At this point, who doesn’t use some form of social media?  I’m not very technologically savvy, but even I have social media accounts—they’re great for staying in touch with my family on the west coast. Of course, when it comes to how I use my personal account, I still must use discretion regarding what I post.

For example, I have a Labrador retriever. We brought her to the beach with us for vacation, and she loves to play fetch. She also likes to invite others to play with her; she’ll trot up to people walking the beach, drop the ball at their feet, and sit patiently—just waiting for them to pick it up. If they pick up the ball and throw it, they’re hooked. On our last day, our pup dropped her ball at the feet of a young girl who was walking on the beach with her dad and their dog. The girl started playing fetch with my dog, and they must’ve played for about 10 minutes. I thought that would make a great picture, and then my discretionary conscience kicked in: That’s not my child, and if I were in her father’s position, I wouldn’t want a stranger taking a picture of my child—especially in the age of the Internet. Needless to say, I left the beach without a picture, but I do have a nice memory.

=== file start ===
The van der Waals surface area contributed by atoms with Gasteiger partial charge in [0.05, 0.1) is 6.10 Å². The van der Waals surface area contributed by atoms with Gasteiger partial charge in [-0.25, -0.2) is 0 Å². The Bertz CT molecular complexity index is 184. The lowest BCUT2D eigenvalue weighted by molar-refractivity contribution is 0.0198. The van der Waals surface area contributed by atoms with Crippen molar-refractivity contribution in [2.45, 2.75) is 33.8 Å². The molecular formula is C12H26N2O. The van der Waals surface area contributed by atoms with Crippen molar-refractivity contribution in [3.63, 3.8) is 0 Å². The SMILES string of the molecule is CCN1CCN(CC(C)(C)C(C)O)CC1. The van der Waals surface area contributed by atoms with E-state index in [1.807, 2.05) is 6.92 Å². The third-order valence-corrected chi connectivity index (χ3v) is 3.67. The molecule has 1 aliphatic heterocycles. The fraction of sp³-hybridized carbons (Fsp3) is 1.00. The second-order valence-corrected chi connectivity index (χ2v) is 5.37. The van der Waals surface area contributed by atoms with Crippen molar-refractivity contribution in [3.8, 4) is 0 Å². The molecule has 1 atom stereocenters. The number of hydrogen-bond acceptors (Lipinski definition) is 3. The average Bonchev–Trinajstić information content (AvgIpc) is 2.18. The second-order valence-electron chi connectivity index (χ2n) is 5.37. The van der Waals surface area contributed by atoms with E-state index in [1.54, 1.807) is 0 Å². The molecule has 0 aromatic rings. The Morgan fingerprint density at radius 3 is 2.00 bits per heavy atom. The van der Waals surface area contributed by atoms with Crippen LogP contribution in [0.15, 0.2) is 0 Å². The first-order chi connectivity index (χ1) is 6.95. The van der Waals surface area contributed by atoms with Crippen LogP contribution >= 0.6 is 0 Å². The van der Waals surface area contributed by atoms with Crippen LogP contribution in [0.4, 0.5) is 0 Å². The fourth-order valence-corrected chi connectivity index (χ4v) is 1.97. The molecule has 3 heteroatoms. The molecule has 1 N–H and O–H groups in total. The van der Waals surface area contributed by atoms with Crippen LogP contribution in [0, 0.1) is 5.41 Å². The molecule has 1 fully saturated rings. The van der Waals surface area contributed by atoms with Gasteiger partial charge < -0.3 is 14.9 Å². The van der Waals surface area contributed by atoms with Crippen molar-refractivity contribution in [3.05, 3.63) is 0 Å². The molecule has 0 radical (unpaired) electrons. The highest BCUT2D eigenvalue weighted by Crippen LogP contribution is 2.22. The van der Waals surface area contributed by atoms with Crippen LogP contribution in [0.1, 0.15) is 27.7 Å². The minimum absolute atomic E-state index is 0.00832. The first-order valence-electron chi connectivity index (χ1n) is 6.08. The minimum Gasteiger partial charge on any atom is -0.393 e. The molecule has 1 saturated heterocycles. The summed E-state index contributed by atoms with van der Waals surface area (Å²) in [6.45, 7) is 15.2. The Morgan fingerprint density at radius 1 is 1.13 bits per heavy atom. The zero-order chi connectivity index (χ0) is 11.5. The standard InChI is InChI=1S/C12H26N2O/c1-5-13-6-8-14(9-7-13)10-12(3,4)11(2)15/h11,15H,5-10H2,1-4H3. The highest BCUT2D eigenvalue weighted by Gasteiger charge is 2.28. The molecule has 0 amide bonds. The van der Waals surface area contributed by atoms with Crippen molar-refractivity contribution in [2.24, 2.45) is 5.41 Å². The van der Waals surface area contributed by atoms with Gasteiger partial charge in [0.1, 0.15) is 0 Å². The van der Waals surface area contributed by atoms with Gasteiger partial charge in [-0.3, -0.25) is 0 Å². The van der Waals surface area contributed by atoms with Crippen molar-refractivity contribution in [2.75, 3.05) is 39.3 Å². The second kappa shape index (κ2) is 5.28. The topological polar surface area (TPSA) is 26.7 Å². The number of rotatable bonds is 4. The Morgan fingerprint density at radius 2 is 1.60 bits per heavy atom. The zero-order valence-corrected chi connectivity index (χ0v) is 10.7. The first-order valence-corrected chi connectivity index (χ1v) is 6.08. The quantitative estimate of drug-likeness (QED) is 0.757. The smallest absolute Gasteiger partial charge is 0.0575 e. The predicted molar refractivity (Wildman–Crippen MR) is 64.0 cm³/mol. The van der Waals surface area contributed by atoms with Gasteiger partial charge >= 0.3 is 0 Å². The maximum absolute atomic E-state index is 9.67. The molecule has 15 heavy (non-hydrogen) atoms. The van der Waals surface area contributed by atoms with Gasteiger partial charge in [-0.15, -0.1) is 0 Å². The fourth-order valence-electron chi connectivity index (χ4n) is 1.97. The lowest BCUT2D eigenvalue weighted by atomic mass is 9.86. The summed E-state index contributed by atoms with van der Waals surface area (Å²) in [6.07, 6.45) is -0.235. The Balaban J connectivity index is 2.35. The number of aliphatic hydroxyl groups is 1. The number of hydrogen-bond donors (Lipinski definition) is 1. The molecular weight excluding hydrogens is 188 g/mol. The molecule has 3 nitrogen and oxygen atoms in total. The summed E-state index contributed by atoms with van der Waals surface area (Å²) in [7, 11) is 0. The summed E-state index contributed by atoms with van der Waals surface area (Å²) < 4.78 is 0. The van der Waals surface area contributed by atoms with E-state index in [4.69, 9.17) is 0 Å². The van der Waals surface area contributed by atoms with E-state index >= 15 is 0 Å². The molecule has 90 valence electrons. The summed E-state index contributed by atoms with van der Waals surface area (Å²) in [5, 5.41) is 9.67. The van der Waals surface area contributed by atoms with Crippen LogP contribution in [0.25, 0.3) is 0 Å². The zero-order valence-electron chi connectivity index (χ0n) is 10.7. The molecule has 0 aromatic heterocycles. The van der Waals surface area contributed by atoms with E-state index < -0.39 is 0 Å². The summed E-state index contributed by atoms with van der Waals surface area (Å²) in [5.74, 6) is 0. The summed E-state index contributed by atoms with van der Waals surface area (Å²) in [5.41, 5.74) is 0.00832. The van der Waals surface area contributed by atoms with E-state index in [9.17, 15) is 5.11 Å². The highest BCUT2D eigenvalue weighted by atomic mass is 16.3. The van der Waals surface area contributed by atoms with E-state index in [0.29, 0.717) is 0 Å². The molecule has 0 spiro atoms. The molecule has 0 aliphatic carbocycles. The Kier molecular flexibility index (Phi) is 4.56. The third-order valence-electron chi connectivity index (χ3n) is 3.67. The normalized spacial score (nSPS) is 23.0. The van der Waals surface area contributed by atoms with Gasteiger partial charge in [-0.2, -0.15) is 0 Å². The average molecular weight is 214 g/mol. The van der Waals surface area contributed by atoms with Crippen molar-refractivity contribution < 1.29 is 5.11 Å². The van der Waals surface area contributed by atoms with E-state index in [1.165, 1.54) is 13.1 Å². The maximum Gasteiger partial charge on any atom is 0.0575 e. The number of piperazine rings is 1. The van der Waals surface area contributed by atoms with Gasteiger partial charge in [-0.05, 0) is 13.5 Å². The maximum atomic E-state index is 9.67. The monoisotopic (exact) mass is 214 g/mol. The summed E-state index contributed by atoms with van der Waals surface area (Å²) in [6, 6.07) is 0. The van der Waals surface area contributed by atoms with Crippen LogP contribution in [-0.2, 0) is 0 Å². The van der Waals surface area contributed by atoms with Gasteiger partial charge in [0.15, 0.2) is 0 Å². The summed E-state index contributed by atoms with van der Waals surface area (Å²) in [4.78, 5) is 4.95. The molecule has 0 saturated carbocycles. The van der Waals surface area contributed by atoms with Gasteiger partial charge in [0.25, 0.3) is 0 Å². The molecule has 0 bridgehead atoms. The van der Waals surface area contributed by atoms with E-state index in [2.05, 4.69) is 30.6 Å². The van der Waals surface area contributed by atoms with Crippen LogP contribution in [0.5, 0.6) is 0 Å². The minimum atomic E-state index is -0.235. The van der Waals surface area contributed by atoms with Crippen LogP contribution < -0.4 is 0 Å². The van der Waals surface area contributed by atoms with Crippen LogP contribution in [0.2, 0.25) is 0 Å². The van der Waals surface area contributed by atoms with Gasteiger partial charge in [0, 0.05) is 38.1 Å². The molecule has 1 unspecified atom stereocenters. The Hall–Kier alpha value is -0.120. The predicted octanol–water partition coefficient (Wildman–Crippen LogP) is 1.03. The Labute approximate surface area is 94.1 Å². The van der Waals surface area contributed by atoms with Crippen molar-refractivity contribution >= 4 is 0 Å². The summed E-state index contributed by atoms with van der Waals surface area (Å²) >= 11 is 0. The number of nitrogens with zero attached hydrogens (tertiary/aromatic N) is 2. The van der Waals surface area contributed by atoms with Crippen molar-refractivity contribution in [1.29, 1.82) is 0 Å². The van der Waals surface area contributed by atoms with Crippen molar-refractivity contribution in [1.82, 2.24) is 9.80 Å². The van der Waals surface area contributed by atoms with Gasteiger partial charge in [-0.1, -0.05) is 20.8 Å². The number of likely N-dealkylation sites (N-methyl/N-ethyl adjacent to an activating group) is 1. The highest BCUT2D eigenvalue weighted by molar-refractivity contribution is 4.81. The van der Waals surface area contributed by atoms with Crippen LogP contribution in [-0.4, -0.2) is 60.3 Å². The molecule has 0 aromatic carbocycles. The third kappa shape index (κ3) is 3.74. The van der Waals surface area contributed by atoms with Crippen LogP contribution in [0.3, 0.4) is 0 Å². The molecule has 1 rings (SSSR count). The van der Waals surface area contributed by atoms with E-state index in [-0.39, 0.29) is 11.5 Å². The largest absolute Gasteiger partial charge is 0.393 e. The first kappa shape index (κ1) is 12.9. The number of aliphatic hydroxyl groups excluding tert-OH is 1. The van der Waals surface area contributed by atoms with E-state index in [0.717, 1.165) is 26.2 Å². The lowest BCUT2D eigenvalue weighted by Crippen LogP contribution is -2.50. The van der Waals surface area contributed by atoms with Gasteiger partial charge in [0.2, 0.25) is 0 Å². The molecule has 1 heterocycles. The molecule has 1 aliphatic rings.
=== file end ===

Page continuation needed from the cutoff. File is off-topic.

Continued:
This example is a personal one, which leads me to my first tip: Keep personal and business social media accounts separate. Now let’s consider your practice.

Do you socialize safely?

Social media can be an important and powerful business marketing tool (in the right hands). As I understand it, having social media can improve your practice’s visibility in online searches. Thus, as a business owner, you want to use social media; but you must consider how you’re going to use it and who in your company will actually do it.  There are many social media outlets, but let’s use Facebook as an example:

  • Who establishes your company’s account?
  • Who within your company is allowed to post for your page?
  • Who decides what content to post?
  • Who is going to respond to comments?
  • What is the protocol for responding to comments—both positive and negative?
  • How much time will you devote to maintaining the page?

Some practices use social media to tell patient success stories or to post pictures of their practice. This is a great way to promote what you do, but it’s important to understand how HIPAA might impact what you post on social media. As with my story about the child and my dog, you’ll probably need to exercise discretion—and possibly obtain permission.